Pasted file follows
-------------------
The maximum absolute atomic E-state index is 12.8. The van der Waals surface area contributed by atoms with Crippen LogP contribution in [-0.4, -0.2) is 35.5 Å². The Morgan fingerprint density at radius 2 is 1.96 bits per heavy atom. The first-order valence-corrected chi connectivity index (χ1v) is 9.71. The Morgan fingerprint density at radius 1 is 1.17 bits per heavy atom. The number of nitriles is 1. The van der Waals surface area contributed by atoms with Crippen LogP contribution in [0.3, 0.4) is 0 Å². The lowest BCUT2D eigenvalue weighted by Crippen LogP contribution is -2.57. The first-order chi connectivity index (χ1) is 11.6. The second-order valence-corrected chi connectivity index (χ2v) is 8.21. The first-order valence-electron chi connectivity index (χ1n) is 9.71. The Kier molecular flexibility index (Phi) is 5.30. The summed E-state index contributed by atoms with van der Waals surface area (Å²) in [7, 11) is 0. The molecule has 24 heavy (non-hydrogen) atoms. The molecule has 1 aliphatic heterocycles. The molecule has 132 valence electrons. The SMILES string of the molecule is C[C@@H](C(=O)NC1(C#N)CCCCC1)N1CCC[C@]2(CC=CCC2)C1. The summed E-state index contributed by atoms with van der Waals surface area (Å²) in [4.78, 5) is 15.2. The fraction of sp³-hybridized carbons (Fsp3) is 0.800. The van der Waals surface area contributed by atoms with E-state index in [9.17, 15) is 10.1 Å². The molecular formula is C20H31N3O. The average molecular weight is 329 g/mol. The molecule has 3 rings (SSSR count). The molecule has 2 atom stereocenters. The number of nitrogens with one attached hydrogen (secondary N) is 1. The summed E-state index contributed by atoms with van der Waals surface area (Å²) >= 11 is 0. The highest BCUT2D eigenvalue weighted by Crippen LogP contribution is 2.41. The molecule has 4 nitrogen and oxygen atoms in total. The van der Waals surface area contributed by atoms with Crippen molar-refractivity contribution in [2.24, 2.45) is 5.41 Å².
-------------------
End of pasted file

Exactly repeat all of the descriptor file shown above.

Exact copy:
The maximum absolute atomic E-state index is 12.8. The van der Waals surface area contributed by atoms with Crippen LogP contribution in [-0.4, -0.2) is 35.5 Å². The Morgan fingerprint density at radius 2 is 1.96 bits per heavy atom. The first-order valence-corrected chi connectivity index (χ1v) is 9.71. The Morgan fingerprint density at radius 1 is 1.17 bits per heavy atom. The number of nitriles is 1. The van der Waals surface area contributed by atoms with Crippen LogP contribution in [0.3, 0.4) is 0 Å². The lowest BCUT2D eigenvalue weighted by Crippen LogP contribution is -2.57. The first-order chi connectivity index (χ1) is 11.6. The second-order valence-corrected chi connectivity index (χ2v) is 8.21. The first-order valence-electron chi connectivity index (χ1n) is 9.71. The Kier molecular flexibility index (Phi) is 5.30. The summed E-state index contributed by atoms with van der Waals surface area (Å²) in [7, 11) is 0. The molecule has 24 heavy (non-hydrogen) atoms. The molecule has 1 aliphatic heterocycles. The molecule has 132 valence electrons. The SMILES string of the molecule is C[C@@H](C(=O)NC1(C#N)CCCCC1)N1CCC[C@]2(CC=CCC2)C1. The summed E-state index contributed by atoms with van der Waals surface area (Å²) in [4.78, 5) is 15.2. The fraction of sp³-hybridized carbons (Fsp3) is 0.800. The van der Waals surface area contributed by atoms with E-state index in [9.17, 15) is 10.1 Å². The molecular formula is C20H31N3O. The average molecular weight is 329 g/mol. The molecule has 3 rings (SSSR count). The molecule has 2 atom stereocenters. The number of nitrogens with one attached hydrogen (secondary N) is 1. The summed E-state index contributed by atoms with van der Waals surface area (Å²) >= 11 is 0. The highest BCUT2D eigenvalue weighted by Crippen LogP contribution is 2.41. The molecule has 4 nitrogen and oxygen atoms in total. The van der Waals surface area contributed by atoms with Crippen molar-refractivity contribution in [2.24, 2.45) is 5.41 Å².